Edge: Oh, yes. I mean, that is definitely think about kind of all the time where I just got to the point where I feel like my voice empowers me as a woman. I feel like, you know, badass bitches have deep voices and it’s fine. I tried with vocal training, everything, it just never really worked for me, and I think it’s something to do with my soft palate — literally the way that I’m made. I feel like I use a lot of vocal effects over my voice [because] I kind of didn’t want it to be recognizable, because when you’re growing up and envisioning yourself as this beautiful woman, you’re not thinking of this really deep voice coming out of your mouth. It’s something I struggled with for so long, and now I feel like it’s just so much more empowering to hear my own voice. I really like listening to myself.
After putting the self-titled EP out, people were like, “Oh, my god, I love the sound of your voice,” and, “This is so beautiful.” I started to become more comfortable. So I feel like my new EP is going to sound more or less non-vocal effected. I feel kind of moved towards putting effects on my voice as far as reverb goes or echo — something that is not going to change my voice and feminize it. And I feel like that’s a lot of that on my last EP. I’m still going to do it whenever I want to, but I definitely feel more confident with my natural voice.
Jasmine: Right, period. I want to know more about what it’s like being a part of the music scene in New Orleans. What’s the social climate? What’s the musical climate? Are you appreciated there for what you do? Do you feel like you’re creating the culture and the scene musically there?
Edge: I definitely don’t feel like I’m creating the culture here because there’s such a rich culture in New Orleans. I feel like there are so many spiritual roots here that I’m connected to because my family’s Creole. I have family that’s from here, and other parts of Louisiana, Mississippi, Alabama, the South. I love my community here. I feel so accepted here by people who I don’t even fucking know. I feel like it’s so supportive. And it was definitely hard to break into the New Orleans scene, and I feel like I’m still breaking into it, you know what I mean?
I feel like bitches know about me. Bitches like me. But you know, New Orleans is a very tough city to do any sort of music and art, because if you’re doing art here, it better be good. You know what I mean? It’s a smaller city, but in ways, I feel like it’s tougher than even a place like New York, because the timeline of news cycles is slower here. Like in New York, you mess up, you have next week and people are like, “OK, we’re over it, we’re moving forward.” You know? And I think here it’s like, you can make one mistake that could follow you for years. Or you have a bad concert and now people are like, “Oh well, I don’t know,” because there’s this level of doubt. But I feel like that’s a smaller percentage but it’s kind of sad when it does happen, and I’ve definitely seen it happen to artists. I do feel supported, but also it’s took a lot of work.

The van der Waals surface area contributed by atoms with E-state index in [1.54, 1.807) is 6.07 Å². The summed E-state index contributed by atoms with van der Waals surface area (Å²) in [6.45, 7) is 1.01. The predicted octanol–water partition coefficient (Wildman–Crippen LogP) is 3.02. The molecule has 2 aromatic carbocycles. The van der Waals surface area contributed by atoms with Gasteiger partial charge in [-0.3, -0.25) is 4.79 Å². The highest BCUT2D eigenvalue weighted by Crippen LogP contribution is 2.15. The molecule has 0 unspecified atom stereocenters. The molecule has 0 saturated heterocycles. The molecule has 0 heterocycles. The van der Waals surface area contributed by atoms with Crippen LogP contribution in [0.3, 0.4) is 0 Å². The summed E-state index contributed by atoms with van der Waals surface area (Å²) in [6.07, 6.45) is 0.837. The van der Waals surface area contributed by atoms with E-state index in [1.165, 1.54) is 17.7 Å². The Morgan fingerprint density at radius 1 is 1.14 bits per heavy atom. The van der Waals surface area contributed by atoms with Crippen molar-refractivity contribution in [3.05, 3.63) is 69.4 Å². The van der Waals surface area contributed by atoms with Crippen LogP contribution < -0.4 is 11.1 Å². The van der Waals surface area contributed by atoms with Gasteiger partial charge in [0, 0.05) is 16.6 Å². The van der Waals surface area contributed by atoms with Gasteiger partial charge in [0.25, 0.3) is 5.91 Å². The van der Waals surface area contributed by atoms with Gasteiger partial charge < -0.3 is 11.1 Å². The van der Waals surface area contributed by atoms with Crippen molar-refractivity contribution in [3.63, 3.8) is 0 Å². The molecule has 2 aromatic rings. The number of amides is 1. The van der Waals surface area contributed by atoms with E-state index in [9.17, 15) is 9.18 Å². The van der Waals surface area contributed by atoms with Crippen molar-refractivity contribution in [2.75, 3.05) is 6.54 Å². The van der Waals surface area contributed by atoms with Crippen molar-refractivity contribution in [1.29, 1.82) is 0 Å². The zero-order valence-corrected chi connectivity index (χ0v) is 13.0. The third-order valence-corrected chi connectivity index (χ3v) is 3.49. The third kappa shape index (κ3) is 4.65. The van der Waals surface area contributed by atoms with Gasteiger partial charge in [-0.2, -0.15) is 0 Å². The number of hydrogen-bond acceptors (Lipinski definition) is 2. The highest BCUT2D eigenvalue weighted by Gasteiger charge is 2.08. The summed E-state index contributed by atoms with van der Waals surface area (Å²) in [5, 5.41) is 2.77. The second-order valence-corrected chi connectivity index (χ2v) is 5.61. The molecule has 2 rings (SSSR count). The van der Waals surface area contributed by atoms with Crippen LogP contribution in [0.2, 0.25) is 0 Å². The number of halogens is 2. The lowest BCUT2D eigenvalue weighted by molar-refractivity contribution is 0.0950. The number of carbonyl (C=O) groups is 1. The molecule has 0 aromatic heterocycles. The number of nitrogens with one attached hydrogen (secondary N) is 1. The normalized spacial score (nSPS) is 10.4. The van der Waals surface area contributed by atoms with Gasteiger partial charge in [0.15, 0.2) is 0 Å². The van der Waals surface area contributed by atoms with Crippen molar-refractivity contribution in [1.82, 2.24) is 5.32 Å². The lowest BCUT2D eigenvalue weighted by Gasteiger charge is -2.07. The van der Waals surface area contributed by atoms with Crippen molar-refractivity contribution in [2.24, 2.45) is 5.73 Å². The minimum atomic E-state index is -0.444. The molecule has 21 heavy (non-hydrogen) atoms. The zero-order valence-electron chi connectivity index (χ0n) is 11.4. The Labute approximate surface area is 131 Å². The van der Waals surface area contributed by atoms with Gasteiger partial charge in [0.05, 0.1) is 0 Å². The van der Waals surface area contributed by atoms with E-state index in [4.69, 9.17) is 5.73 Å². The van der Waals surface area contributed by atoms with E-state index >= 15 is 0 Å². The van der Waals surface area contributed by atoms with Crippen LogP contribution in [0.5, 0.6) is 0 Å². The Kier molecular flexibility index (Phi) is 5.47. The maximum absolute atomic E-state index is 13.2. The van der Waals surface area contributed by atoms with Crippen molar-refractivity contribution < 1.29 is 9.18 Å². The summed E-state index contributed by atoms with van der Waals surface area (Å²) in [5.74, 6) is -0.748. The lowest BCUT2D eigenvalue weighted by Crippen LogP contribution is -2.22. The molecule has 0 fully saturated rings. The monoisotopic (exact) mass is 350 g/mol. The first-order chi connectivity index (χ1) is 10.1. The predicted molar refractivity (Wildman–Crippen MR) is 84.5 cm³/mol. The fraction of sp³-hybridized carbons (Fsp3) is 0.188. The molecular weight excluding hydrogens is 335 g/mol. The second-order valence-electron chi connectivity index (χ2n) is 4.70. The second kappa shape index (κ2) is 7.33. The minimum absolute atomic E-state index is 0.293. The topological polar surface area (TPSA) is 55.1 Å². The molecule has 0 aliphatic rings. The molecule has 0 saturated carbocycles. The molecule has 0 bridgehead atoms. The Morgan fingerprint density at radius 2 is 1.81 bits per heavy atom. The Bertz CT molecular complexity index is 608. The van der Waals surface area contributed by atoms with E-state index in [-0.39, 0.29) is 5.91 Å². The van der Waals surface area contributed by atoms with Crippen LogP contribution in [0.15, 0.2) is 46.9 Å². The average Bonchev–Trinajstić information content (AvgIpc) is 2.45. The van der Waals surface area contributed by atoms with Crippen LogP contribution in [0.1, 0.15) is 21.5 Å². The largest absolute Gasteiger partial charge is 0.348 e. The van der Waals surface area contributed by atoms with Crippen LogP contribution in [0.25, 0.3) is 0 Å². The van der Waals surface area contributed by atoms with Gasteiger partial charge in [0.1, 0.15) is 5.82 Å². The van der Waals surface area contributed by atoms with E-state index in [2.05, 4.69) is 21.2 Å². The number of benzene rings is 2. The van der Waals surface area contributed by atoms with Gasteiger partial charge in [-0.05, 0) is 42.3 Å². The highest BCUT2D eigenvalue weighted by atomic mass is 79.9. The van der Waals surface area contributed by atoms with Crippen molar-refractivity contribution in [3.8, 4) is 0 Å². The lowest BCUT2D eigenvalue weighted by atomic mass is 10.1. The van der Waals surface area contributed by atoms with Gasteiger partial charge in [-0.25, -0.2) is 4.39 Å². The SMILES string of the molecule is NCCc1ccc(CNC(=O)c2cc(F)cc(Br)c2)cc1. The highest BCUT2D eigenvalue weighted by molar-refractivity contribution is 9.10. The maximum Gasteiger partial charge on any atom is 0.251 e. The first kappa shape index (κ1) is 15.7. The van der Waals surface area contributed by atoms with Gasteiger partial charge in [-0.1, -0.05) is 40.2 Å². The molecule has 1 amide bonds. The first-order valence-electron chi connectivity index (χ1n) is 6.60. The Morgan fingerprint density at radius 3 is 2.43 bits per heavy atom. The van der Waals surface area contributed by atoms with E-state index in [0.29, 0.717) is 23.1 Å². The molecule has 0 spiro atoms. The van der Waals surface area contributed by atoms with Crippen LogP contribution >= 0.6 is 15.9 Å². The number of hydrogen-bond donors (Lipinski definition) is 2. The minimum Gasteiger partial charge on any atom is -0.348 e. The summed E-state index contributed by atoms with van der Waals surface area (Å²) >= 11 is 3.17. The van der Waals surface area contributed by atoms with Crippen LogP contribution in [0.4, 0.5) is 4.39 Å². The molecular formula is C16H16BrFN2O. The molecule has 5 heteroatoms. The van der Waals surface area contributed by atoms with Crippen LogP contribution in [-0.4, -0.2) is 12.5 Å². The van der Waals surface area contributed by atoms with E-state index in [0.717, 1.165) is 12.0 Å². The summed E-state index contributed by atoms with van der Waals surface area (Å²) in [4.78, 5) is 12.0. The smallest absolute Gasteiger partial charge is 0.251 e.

Sometimes I stop and think about all of the shows that I’ve played and all of the music and art that I’ve created, I’m like, “Oh, my god, bitch, you’ve done so much in the past two, three years of this project.” Because I was just a little basic bitch trying to work a job and be a butch queen, and buy Fenty Beauty. I wasn’t really thinking about being an impactful artist, you know? It took me a really long time to be like, You can be an artist. You deserve being here. You are wonderful.
Jasmine: These are definitely, I would say, some of the obstacles trans people face. Especially black trans people. It’s first having the ability to believe in yourself. We’re taught from such a young age, that we can’t do this, and we can’t do that. Even just subvertly receiving those messages. But it’s amazing when we can break out of it, and hopefully people hearing about you will help them.
Edge: I can definitely say that it’s very interesting that we’re at this point and in this timeline you’re interviewing me about me dropping my music. Right? Because you are totally one of the people who I saw and was just like, Oh, my god. I did not know that black, non-light skinned women could be a DJ. Being a DJ when I first started felt so hard and I felt so hopeless. Because I felt very talented but I also didn’t really know what to do and no one was teaching me what to do either. You know, if you hang out with some dude, try to get some answers, you find out once you kind of reach a certain level with your education, as far as production, you’re just kind of like, Oh wait, all these people suck. And they’re like just, like, aping an artistic form because they don’t want you to find out that people suck.